The BSO study determined that the average date of all compositions performed is 1886, and that 9.5 percent of all music performed was composed since 2000. American composers made up less than 11 percent of pieces performed. Additional details are illustrated below.
R&B star Marsha Ambrosius has a reputation almost as much for her mouth as for her music.
She is known for telling it like it is in concert – a no nonsense approach in telling off that woman who took up with Marsha’s man or her man who has a girl on the side. She’s been known to dish and dish it out in concert in the spirit of 1970/80s soul princess Millie Jackson. If Miss Jackson was X-rated, Ambrosius is more R-rated but, on Sunday at the Fine Line Music Café in Minneapolis, she dropped her share of words unsuitable for print in the Star Tribune.
Still, Ambrosius wasn’t raunchy, though she peppered her patter with fiery trash talking. And she used hashtags projected on a backdrop to deliver messages. For example, #sophisticatedly ratchet was her way of describing her style – a little classy, a little trashy.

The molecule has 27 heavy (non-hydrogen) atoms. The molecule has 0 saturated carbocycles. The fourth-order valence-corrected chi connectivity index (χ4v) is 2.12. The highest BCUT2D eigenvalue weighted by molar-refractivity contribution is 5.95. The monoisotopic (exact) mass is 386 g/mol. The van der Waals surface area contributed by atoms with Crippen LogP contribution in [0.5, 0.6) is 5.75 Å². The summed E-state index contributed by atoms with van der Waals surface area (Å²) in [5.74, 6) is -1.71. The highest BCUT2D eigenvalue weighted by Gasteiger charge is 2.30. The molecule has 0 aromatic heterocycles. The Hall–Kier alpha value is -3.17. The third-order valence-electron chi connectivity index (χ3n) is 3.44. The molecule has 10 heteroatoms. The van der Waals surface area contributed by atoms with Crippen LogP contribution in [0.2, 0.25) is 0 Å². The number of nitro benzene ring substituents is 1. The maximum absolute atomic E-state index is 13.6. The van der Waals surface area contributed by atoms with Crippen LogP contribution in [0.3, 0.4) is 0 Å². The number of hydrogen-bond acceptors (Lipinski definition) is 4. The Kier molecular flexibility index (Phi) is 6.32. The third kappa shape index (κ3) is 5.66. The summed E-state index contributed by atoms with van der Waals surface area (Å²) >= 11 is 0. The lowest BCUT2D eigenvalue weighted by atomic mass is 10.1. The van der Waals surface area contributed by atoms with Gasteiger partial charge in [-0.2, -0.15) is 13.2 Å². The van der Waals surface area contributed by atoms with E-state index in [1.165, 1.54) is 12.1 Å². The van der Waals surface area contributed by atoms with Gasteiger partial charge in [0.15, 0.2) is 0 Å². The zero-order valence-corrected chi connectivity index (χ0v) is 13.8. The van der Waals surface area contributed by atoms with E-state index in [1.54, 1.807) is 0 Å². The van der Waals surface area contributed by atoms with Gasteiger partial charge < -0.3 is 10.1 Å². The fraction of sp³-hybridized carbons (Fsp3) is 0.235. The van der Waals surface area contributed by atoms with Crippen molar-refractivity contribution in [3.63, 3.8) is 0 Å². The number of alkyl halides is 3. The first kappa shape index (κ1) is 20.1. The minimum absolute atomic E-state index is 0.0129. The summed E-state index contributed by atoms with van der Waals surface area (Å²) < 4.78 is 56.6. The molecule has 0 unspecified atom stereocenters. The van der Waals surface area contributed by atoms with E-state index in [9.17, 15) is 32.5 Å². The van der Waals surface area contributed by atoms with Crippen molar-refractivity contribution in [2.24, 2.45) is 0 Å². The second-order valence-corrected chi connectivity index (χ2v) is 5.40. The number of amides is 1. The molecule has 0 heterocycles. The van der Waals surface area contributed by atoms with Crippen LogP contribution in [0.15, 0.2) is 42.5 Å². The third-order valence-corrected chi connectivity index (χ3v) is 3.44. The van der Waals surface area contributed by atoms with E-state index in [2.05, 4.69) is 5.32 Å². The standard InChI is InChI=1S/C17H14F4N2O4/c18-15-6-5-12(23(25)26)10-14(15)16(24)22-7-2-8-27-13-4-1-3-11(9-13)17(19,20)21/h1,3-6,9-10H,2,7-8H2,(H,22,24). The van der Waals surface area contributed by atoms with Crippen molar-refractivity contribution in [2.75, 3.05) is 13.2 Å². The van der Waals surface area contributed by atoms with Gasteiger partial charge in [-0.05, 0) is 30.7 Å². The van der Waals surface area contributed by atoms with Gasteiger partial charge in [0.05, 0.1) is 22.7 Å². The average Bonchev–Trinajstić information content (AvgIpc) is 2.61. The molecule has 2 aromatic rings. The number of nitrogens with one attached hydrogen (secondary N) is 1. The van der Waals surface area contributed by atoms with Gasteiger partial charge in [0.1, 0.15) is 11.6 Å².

She mostly came to lay out her rules of relationships or, more specifically, to diss, dice and discipline her man – with a few love songs mixed in.
At times some of her tunes suggested Alicia Keys doing Sade but Ambrosius, who was sporting long braids and a wide-brimmed hat a la early Keys, has a voice with more range than either of those stars.
A Brit who has lived in Philadelphia for several years, she demonstrated everything from a seductive coo to hip-hop cadence to high trilling that suggested perhaps a little classical training somewhere along the line. She clearly can be an emotional singer, as evidenced on “Your Hands,” with its piercing pleas, and the big ballad “Run.”
Sometimes she came up with intriguing musical ideas such as the boss nova cool of “Kiss and F**k” but it was merely a short interlude that lasted less than two minutes. “Stronger,” her reworking of Sade’s “Love Is Stronger Than Pride,” was musically uncompelling but proved that she can wail vocally. More appealing was “La La La La,” a seductive love song that mashs up her own work with Minnie Riperton’s “Loving You” (a mini-ripoff?).
Ambrosius’ second Fine Line appearance this year, the 80-minute performance went over well with the many women in the audience – and even a few of the fellows they brought with them.